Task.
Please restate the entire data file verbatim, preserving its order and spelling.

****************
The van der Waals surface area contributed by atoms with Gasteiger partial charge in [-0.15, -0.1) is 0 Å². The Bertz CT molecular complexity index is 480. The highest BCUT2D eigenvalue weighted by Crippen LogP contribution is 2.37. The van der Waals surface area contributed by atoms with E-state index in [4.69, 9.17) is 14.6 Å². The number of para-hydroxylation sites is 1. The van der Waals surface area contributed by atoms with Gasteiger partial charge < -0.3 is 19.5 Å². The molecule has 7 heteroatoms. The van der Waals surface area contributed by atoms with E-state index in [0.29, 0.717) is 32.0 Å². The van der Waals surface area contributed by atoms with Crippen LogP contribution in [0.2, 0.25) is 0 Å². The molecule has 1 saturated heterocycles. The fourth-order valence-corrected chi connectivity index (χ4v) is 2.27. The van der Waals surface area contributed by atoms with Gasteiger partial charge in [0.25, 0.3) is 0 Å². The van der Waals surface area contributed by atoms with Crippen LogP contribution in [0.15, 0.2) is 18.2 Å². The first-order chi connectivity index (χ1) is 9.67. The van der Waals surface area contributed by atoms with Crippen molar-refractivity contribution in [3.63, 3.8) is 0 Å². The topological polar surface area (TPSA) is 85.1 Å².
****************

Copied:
The van der Waals surface area contributed by atoms with Gasteiger partial charge in [-0.15, -0.1) is 0 Å². The Bertz CT molecular complexity index is 480. The highest BCUT2D eigenvalue weighted by Crippen LogP contribution is 2.37. The van der Waals surface area contributed by atoms with E-state index in [4.69, 9.17) is 14.6 Å². The number of para-hydroxylation sites is 1. The van der Waals surface area contributed by atoms with Gasteiger partial charge < -0.3 is 19.5 Å². The molecule has 7 heteroatoms. The van der Waals surface area contributed by atoms with E-state index in [0.29, 0.717) is 32.0 Å². The van der Waals surface area contributed by atoms with Crippen LogP contribution in [0.2, 0.25) is 0 Å². The molecule has 1 saturated heterocycles. The fourth-order valence-corrected chi connectivity index (χ4v) is 2.27. The van der Waals surface area contributed by atoms with Gasteiger partial charge in [0.25, 0.3) is 0 Å². The van der Waals surface area contributed by atoms with Crippen LogP contribution in [0.15, 0.2) is 18.2 Å². The first-order chi connectivity index (χ1) is 9.67. The van der Waals surface area contributed by atoms with Crippen molar-refractivity contribution in [3.63, 3.8) is 0 Å². The topological polar surface area (TPSA) is 85.1 Å².